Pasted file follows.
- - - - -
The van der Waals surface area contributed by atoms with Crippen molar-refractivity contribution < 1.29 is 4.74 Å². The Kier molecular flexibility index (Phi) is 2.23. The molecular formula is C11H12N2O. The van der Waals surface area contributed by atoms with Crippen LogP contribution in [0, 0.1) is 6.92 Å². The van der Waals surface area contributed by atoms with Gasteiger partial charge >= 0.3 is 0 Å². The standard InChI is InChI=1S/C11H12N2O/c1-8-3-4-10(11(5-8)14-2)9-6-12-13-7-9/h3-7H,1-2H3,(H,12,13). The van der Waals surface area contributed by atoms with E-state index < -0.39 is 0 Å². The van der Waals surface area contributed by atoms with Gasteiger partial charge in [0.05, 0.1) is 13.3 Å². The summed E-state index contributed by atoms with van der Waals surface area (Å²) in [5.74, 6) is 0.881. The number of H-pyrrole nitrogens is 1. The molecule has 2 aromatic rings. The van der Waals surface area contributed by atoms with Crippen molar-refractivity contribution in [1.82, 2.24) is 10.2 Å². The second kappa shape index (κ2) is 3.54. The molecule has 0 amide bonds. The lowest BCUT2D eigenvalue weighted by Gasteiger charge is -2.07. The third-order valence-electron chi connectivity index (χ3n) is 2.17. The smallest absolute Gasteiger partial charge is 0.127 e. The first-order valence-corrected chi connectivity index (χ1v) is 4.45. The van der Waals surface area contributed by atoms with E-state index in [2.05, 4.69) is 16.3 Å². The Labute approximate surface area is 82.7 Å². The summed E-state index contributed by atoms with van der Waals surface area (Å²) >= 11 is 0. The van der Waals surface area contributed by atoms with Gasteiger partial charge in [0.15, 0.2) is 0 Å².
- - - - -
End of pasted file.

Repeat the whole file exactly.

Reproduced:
The van der Waals surface area contributed by atoms with Crippen molar-refractivity contribution < 1.29 is 4.74 Å². The Kier molecular flexibility index (Phi) is 2.23. The molecular formula is C11H12N2O. The van der Waals surface area contributed by atoms with Crippen LogP contribution in [0, 0.1) is 6.92 Å². The van der Waals surface area contributed by atoms with Gasteiger partial charge >= 0.3 is 0 Å². The standard InChI is InChI=1S/C11H12N2O/c1-8-3-4-10(11(5-8)14-2)9-6-12-13-7-9/h3-7H,1-2H3,(H,12,13). The van der Waals surface area contributed by atoms with E-state index < -0.39 is 0 Å². The van der Waals surface area contributed by atoms with Gasteiger partial charge in [0.05, 0.1) is 13.3 Å². The summed E-state index contributed by atoms with van der Waals surface area (Å²) in [5.74, 6) is 0.881. The number of H-pyrrole nitrogens is 1. The molecule has 2 aromatic rings. The van der Waals surface area contributed by atoms with Crippen molar-refractivity contribution in [1.82, 2.24) is 10.2 Å². The second kappa shape index (κ2) is 3.54. The molecule has 0 amide bonds. The lowest BCUT2D eigenvalue weighted by Gasteiger charge is -2.07. The third-order valence-electron chi connectivity index (χ3n) is 2.17. The smallest absolute Gasteiger partial charge is 0.127 e. The first-order valence-corrected chi connectivity index (χ1v) is 4.45. The van der Waals surface area contributed by atoms with E-state index in [2.05, 4.69) is 16.3 Å². The Labute approximate surface area is 82.7 Å². The summed E-state index contributed by atoms with van der Waals surface area (Å²) >= 11 is 0. The van der Waals surface area contributed by atoms with Gasteiger partial charge in [0.15, 0.2) is 0 Å².